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The Scientific Method.  Theory  Hypothesis  Research  Support the theory OR Refute/Fail.

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Presentation on theme: "The Scientific Method.  Theory  Hypothesis  Research  Support the theory OR Refute/Fail."— Presentation transcript:

1 The Scientific Method

2  Theory  Hypothesis  Research  Support the theory OR Refute/Fail

3  Explanation based on observations  How a phenomenon (observable thing) works  Interconnected ideas/concepts  Used to explain prior observations or make predictions about future events

4  Prediction based on a theory  Specific, testable  Outcome should support the theory

5  Collection of data  Objective information/measurements

6  Theory  Alcohol impairs driving ability  Hypothesis  People who consume alcohol tend to display poorer coordination and motor skills than those who don’t  Research  Observed two groups – one drinks alcohol, the other doesn’t  Analyze data  Use statistical techniques

7  Something that can vary that the researcher can measure or manipulate  For the previous study some variables would be: Amount of alcohol consumed Level of intoxication Coordination Motor control Balance

8  Identifying variables so they can be measured  Coordination How easily people can touch their fingers to their nose with their eyes closed? The number of inches by which they miss by

9 Descriptive Longitudinal Cross-Sectional

10  Observational  Observing and noting behavior  Analyzing behavior objectively  Two types of observation:  Naturalistic Observer is separate from the situation  Participant Becomes one of the participants

11  Examine change over time  Study or follow the same participants multiple times over a period of time  Advantages: Provide info. about the effects of age on the same people  Disadvantages: Expensive Takes a long time May lose participants over time

12  Compares participants in different groups at the same time  Advantages: Quick and less expensive  Disadvantages: Unidentified variables may be involved

13 Observer (experimenter) Bias Participant Bias

14  Tendency or inclination  Prevents unprejudiced consideration of a question or idea

15  Errors in observation that occur because of an observer’s expectations  A study was conducted on male and female facial expressions when viewing a slide show  The study was trying to prove that men and women show the same emotional expression  If the observer believes women are more emotional than men, he/she may always observe emotional expressions on women and not on the men

16  When a person in a study knows what the observer is looking for they may change their behavior to fit the observer’s expectancy  Sometimes done on purpose  Sometimes unintentional

17  How variables are naturally related  Does not show causation  Amount of alcohol available in a community and the likeliness of car accidents  Advantages: Rely on naturally occurring relationships Take place in real world settings  Disadvantage Cannot show causal relationships Unidentified variables may be involved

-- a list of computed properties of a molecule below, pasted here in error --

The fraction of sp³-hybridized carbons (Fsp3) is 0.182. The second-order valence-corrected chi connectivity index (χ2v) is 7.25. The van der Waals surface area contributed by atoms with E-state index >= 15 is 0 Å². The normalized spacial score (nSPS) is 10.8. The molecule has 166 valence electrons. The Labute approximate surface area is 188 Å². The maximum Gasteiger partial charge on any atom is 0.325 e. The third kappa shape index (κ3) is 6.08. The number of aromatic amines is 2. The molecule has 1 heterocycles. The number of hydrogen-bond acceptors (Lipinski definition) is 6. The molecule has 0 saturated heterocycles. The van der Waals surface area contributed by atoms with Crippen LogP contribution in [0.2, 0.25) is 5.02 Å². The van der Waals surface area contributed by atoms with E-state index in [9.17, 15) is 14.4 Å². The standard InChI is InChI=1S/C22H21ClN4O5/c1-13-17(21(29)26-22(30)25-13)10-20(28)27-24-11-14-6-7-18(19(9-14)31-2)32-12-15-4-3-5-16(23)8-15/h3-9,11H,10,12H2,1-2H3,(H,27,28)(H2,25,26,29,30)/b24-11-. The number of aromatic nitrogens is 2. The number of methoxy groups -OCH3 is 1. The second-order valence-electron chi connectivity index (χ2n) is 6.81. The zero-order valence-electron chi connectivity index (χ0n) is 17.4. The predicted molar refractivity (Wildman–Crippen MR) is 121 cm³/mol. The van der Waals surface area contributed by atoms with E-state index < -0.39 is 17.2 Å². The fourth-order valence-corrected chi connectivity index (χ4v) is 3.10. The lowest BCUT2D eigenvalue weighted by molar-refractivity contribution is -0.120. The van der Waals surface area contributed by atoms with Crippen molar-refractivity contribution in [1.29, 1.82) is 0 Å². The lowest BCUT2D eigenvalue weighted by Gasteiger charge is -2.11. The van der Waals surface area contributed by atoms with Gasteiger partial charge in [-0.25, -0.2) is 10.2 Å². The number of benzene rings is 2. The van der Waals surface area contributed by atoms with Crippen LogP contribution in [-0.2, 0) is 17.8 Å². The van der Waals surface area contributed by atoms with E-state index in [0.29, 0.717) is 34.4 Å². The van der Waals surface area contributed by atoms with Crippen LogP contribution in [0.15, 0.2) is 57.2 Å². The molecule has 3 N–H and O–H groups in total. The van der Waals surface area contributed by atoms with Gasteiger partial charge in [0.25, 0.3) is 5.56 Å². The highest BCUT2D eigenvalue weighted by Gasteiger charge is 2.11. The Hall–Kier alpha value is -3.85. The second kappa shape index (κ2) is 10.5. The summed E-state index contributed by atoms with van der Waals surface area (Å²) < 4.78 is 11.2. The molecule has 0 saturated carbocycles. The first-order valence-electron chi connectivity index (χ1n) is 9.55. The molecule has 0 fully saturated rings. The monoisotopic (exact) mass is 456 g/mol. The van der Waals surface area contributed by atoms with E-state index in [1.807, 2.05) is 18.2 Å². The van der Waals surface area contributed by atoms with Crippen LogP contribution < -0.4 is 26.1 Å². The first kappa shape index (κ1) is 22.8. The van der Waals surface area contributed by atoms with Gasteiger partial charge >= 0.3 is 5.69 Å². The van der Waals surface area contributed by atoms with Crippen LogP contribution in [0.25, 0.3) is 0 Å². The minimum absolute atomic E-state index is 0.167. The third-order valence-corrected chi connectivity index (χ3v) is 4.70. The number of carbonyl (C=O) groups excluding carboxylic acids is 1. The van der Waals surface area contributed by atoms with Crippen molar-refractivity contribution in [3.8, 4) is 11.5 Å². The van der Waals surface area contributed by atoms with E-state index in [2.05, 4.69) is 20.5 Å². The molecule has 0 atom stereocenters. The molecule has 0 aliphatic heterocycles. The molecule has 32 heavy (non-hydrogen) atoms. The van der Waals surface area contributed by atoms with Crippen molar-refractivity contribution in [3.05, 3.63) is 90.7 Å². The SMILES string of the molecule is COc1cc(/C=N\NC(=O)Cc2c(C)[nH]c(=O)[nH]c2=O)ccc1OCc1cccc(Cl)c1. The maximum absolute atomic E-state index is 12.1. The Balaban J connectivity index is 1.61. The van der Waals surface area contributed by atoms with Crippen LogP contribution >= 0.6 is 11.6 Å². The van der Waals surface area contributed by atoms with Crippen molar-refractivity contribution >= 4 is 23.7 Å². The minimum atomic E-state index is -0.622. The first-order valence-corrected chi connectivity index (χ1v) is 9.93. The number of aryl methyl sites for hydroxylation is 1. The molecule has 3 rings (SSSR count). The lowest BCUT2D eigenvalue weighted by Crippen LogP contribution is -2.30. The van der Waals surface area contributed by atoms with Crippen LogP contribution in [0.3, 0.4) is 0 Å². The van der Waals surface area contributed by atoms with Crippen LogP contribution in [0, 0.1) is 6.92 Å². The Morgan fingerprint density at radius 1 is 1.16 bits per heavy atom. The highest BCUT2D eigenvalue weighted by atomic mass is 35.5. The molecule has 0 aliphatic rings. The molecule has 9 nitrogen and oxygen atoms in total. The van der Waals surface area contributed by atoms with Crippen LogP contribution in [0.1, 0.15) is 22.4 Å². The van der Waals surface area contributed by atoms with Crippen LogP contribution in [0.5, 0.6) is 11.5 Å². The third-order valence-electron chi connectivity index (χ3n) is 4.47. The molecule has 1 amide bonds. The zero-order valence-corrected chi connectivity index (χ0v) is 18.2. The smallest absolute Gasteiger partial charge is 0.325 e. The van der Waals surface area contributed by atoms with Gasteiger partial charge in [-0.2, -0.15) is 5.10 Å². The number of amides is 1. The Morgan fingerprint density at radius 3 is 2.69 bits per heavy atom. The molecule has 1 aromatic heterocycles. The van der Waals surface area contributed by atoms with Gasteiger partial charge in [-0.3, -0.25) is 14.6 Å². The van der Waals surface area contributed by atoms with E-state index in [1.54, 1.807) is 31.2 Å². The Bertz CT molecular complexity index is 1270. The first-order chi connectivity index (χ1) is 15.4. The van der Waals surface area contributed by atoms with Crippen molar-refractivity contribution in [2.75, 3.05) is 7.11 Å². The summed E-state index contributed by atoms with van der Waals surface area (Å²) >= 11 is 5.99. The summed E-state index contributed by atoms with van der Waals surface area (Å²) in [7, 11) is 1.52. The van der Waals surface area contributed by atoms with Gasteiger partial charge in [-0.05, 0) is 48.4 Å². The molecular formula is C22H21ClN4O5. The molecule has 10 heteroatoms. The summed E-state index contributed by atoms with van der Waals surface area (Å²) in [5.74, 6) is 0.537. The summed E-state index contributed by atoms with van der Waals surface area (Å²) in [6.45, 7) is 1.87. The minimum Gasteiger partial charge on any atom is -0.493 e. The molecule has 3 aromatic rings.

18 A study that tests causal hypotheses by measuring and manipulating variables

19  Control  Comparison group  Participants who do not receive any intervention  Experimental  Treatment group  Receive intervention

20  Study on violent videos games and whether they encourage violent behavior  Control Group: Plays a non-violent game  Experimental Group: Plays a violent game  Study on how people are affected by alcohol use  Control Group: Drinks water  Experimental Group: Drinks alcohol

21 Independent Dependent

22  Variable that is manipulated  The amount of intoxication  Examines the impact on the dependent variable

23  Variable that is affected by the manipulation of the IV  Driving performance after intoxication

24  Results should generalize or apply to people beyond those in the study  Sampling  Process by which you select people from the population  Random Sampling  Represents the population  Equal chance of being chosen

25  Placing research participants into the conditions of an experiment in a way that each participant has an equal chance of being assigned to any level of the IV


27  View behavior  Write descriptions  Tallies  Ratings on a scale

28  Intense examination of a very specific group or type of people  Brain injuries  Psychological disorders

29  Questionnaires  Surveys  Disadvantages  Bias  Never return surveys  Advantages  Easily administered  Mailed out  Gather data from a large amount of people

30  Hypothesis: Being observed can lead participants to change their behavior  Independent Variables – pay incentives, break schedules  Dependent Variable – speed of production  RESULTS – Workers’ productivity increased when they were being observed, regardless of the change in the IV  CONCLUSION: Being observed can lead participants to change their behavior because people act in particular ways to make positive impressions

31 Ensure participants well being

32  Strict guidelines  Review all research proposals  Make sure it meets scientific standards  Must take into consideration ethical and safety concerns  Well being of the participants

33  Privacy  Names are never published  Access to data  Only the researcher and his/her team  Informed consent  Overview in writing  Give relevant information  Have the right to know what they will experience  Acknowledge their participation  Signature on the form

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